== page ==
Laura Secord

Laura Secord, Canadian war heroine, 1775-1868

Before her name became synonymous with chocolate in Canada, Laura Secord was an unsung heroine of the 1812 war who ran 32 kilometres through the Niagara bush to carry vital information to a British Lieutenant. Because of her daring act, and with the assistance of the Kahnawake Mohawks, he escaped capture and forced the surrender of 600 American troupes in what was called the Battle of Beaver Dams. She was 83 years old before she received recognition for her heroism. 

Laura Secord was born in Great Barrington, Mass. and had three sisters. Her mother died when she was 8 and her father remarried twice, adding many more children to the family. When Secord was 20 they immigrated to Upper Canada where her father became a homesteader, founding the town of Ingersoll, which was their surname. She soon married a young shopkeeper named James Secord and they set about starting a family. They had six daughters and a son.

James Secord was called to battle in 1812 and when he didn’t return home, Secord set out to find him, searching through fallen soldiers on the battlefield until she did, severely wounded. She brought him home and nursed him back to health, all the while tending to the seven children and running the farm. Though he survived, he was permanently disabled, and they lived off his meager military pension.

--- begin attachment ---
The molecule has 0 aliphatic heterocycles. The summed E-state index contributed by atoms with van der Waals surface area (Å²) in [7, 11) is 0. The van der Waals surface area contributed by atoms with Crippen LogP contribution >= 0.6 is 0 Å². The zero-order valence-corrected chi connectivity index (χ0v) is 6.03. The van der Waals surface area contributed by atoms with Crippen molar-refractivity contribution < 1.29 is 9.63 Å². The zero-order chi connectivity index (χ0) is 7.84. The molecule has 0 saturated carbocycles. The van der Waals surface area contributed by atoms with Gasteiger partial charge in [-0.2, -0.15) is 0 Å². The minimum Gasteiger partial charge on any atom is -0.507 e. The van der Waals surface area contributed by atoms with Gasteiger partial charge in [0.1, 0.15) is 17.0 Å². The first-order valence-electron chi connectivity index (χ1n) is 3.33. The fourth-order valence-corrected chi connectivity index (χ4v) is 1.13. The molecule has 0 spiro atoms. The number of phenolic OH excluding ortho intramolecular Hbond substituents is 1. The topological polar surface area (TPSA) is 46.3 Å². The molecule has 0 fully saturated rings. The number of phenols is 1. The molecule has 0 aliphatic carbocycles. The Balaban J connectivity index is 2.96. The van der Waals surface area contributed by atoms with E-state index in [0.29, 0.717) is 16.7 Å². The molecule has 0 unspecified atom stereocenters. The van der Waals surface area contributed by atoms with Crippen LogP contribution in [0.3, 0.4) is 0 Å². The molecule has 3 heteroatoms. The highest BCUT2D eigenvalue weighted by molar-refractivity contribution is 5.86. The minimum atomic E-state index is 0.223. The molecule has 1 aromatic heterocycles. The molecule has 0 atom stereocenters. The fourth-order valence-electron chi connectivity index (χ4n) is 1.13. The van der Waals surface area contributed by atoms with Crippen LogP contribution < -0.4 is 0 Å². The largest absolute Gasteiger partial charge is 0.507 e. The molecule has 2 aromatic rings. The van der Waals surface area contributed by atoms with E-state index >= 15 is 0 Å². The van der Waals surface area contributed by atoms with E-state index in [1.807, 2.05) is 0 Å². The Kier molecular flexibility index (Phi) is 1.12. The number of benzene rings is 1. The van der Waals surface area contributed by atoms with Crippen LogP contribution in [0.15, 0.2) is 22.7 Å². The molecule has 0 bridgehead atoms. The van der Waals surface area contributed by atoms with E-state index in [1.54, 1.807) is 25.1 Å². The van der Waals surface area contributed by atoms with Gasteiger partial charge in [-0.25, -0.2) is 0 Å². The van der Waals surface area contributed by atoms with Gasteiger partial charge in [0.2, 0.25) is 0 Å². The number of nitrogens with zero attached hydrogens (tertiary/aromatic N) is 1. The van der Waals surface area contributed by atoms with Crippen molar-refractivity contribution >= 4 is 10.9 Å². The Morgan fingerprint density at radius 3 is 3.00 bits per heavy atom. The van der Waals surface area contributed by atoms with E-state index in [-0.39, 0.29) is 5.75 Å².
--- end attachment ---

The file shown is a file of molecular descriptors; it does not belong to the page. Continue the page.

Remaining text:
On June 22 1813, Secord overhead American soldiers planning to capture the British Lieutenant, and decided to set out with her sister to deliver the warning. She told the soldiers, who had taken over the Secord family home, that she was visiting a sick sister. Secord and her sister ran for 18 hours, arriving with blistered and bloody feet in a First Nations village. They  explained to them their mission, saying “the big knives are coming,” and the chief brought her to the Lieutenant to deliver the message. The rest is Canadian history. 

After her husband’s death, Secord opened a school for the children of the local Chippawa First Nation. Finally, in 1860, the Prince of Wales heard of her story and awarded Secord 100 Pounds for her bravery. Her portrait hangs in the Parliament building in Toronto and you can visit the Laura Secord Homestead in Queenston, Ontario. 


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